Labour’s eco-aristocracy

Ed Miliband’s green policies would amount to a massive bung to the wealthy.

James Woudhuysen

Topics Politics Science & Tech UK

Labour’s shadow Net Zero secretary, Ed Miliband, has unveiled his party’s latest plans for ‘green growth’.

Speaking last week at an event organised by the Green Alliance, Miliband said that in order to keep up in ‘the global race for green jobs’ a Labour government would implement its own version of US president Joe Biden’s much-heralded climate bill – otherwise known as the Inflation Reduction Act (IRA).

The IRA is a significant piece of legislation. Approved by US lawmakers last August, it includes a record $369 billion in spending on climate and energy policies. Many among our political and media elites on both sides of the Atlantic have hailed the IRA as a victory in the struggle against climate change. But there has been criticism, too – especially from the EU and the UK, where energy secretary Kemi Badenoch, among others, has labelled the IRA ‘protectionist’.

As well she might. Take the Clean Vehicle Credit (CVC) provision, a key element of the IRA. This will mean that American motorists will receive $7,500 toward each new battery-powered or plug-in electric vehicle, and $4,000 for each old one. But to qualify for these state credits, electric cars must have had their final assembly done in North America. And they must not contain battery parts or ‘critical minerals’ sourced from China. Moreover, there is nothing in the IRA that stops the restrictions on imports from China from also applying to automotive industry leaders like Japan and the EU. Unsurprisingly, this has sparked outrage among the US’s allies.

The protectionism doesn’t stop there. Under the IRA, the US government is also offering to subsidise US-based manufacturers with handouts of up to $10 billion per electric-car factory. As a result, Germany’s Volkswagen and Norway’s Freyr Battery have already postponed the construction of plants in Europe and have accelerated plans to build assembly facilities in North America instead.

This, then, is what Miliband wants Britain to emulate – an enormous state subsidy for domestic industries (especially electric cars), alongside a Trumpish, America-first posture that will pit Britain into conflict with other developed economies. ‘Joe Biden wants the future Made in America, we want the future Made in Britain’, said Miliband.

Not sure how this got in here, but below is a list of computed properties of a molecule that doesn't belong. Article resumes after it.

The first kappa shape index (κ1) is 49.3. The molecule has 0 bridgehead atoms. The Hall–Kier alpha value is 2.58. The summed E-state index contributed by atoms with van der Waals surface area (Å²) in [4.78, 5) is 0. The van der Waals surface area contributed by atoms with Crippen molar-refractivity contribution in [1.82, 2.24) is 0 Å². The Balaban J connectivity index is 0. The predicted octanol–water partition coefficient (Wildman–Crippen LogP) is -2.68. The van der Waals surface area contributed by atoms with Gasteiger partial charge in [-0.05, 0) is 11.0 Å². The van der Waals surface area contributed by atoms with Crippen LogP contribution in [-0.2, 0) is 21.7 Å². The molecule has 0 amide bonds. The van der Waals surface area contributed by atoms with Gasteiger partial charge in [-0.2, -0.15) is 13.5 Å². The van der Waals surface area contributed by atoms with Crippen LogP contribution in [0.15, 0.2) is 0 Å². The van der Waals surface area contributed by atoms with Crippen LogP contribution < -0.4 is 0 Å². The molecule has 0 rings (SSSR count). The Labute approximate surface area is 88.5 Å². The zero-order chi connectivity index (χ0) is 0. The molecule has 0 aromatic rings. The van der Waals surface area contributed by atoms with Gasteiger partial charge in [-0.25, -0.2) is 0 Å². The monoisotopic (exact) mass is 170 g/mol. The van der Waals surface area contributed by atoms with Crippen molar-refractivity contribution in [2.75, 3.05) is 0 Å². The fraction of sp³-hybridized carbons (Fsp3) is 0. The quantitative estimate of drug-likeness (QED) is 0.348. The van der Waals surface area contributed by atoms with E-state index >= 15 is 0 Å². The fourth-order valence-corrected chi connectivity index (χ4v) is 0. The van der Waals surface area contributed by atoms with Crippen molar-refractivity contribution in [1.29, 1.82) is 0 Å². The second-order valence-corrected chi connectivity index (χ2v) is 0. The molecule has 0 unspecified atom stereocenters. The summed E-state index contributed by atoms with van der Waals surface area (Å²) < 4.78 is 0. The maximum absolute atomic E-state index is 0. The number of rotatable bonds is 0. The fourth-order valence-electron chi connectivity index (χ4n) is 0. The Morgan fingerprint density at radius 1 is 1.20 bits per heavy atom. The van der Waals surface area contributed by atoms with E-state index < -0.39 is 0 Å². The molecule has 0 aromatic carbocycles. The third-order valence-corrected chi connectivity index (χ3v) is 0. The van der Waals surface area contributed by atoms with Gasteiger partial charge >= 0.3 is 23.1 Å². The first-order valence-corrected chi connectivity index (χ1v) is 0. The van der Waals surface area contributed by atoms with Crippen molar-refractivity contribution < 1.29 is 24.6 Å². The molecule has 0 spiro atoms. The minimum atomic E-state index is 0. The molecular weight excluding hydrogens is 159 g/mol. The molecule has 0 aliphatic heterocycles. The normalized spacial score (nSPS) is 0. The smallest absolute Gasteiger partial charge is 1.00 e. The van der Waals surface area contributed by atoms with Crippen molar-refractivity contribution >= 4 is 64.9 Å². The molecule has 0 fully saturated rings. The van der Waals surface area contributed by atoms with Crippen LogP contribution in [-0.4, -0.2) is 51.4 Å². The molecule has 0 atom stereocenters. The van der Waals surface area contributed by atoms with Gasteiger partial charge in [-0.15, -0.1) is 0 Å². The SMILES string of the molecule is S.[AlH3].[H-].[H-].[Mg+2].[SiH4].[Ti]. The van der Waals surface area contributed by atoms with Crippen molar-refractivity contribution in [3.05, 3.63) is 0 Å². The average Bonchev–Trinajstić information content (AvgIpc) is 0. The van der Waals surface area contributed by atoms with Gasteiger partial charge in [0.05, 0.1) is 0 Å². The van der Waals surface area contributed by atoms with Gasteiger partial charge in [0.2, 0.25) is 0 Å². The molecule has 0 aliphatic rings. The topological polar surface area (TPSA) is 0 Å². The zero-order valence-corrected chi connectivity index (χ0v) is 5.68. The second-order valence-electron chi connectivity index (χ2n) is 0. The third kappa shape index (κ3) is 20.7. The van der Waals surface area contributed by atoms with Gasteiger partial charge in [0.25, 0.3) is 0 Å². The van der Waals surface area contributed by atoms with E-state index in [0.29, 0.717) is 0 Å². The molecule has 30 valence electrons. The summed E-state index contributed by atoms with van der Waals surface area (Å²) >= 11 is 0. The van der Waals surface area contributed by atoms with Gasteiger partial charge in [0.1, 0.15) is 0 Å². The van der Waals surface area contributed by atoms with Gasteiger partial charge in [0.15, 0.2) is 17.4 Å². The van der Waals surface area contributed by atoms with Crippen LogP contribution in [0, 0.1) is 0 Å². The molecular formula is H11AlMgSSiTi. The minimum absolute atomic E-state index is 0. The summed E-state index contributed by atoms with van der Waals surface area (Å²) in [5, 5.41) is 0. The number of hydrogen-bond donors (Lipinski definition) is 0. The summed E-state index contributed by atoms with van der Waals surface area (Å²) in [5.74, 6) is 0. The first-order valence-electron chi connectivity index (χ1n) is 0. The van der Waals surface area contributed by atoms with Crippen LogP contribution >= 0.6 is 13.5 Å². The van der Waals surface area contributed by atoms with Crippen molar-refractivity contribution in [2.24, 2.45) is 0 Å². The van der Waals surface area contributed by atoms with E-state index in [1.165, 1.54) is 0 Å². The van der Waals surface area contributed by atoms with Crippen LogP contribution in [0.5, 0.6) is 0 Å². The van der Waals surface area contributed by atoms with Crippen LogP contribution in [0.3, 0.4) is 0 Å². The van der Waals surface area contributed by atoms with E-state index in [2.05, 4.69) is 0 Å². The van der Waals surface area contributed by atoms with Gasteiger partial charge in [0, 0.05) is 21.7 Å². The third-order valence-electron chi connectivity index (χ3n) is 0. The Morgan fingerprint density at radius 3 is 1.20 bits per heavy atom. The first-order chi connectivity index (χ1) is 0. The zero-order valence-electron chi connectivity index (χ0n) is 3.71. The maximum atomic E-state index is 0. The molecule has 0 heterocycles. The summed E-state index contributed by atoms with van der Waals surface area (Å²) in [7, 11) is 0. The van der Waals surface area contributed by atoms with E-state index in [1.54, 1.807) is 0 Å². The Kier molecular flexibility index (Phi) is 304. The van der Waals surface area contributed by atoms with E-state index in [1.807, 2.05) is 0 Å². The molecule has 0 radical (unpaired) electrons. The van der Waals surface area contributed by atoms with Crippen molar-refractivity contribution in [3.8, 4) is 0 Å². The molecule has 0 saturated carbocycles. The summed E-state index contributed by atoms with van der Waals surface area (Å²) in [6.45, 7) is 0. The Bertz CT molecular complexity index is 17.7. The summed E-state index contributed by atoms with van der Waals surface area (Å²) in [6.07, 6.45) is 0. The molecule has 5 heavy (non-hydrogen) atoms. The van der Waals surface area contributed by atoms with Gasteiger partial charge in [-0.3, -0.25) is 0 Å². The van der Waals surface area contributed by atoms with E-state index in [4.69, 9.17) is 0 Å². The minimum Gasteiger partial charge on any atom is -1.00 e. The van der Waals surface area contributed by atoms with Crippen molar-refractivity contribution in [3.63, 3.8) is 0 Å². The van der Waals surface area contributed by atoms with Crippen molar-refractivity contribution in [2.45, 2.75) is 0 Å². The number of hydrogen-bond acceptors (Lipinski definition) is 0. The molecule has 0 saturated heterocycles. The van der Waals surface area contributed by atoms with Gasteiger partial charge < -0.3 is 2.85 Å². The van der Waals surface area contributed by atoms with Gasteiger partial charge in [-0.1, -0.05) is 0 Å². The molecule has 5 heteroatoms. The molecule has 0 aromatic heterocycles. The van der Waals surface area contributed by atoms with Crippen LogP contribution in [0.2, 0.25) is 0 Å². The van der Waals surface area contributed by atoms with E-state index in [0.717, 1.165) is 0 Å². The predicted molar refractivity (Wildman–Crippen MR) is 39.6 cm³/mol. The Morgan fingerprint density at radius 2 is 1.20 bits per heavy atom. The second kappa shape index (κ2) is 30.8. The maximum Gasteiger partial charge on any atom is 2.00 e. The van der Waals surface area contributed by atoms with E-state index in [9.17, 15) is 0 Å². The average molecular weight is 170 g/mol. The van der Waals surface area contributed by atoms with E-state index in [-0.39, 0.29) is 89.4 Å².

These are grand, aggressively protectionist words from Miliband. But mirroring the IRA in Britain hardly looks feasible. For example, to compete with America’s bung to its electric-car consumers, Britain would have to spend roughly $40 to $50 billion. Furthermore, the idea that Britain could make such subsidies conditional on electric cars featuring all-British batteries and general components is simply implausible. The UK’s attempt to make its own batteries, through the 2019-founded start-up Britishvolt, collapsed in January. And although Britishvolt has since been bought by an Australian firm, it still faces an uncertain future.

Miliband has accused critics of his plan of ‘defeatism’. But it’s not defeatism to draw attention to Labour’s shallowness. By drawing so much from the ‘green growth’ policy of the Biden administration, Labour is avoiding having to come up with an actual growth plan tailored to the UK’s economic needs.

What’s more, in his quest for headlines, Miliband seems all too willing to ignore the huge problems with the IRA. First, as stated above, it is dangerously protectionist. Second, the scale of the state largesse and public borrowing it involves is much more likely to cause inflation than to reduce it. And thirdly, subsidising purchases of electric cars will only really help the better-off. The vast majority of ordinary Americans will simply not enjoy the supposed benefits of the IRA.

Yet Labour does not seem to care about any of this. It’s as if Miliband really does believe the green hype that has surrounded the IRA in the US, with Biden hailed for assuming the lead in the battle against climate change. Perhaps Miliband and Co think some of that hype will rub off on them. But no amount of reflected glory can hide what Labour is doing here. It is promoting belligerent protectionism, while indulging in the fantasy economics of ‘green growth’. None of this is in the interests of ordinary voters.

James Woudhuysen is visiting professor of forecasting and innovation at London South Bank University.

Picture by: Getty.

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Topics Politics Science & Tech UK


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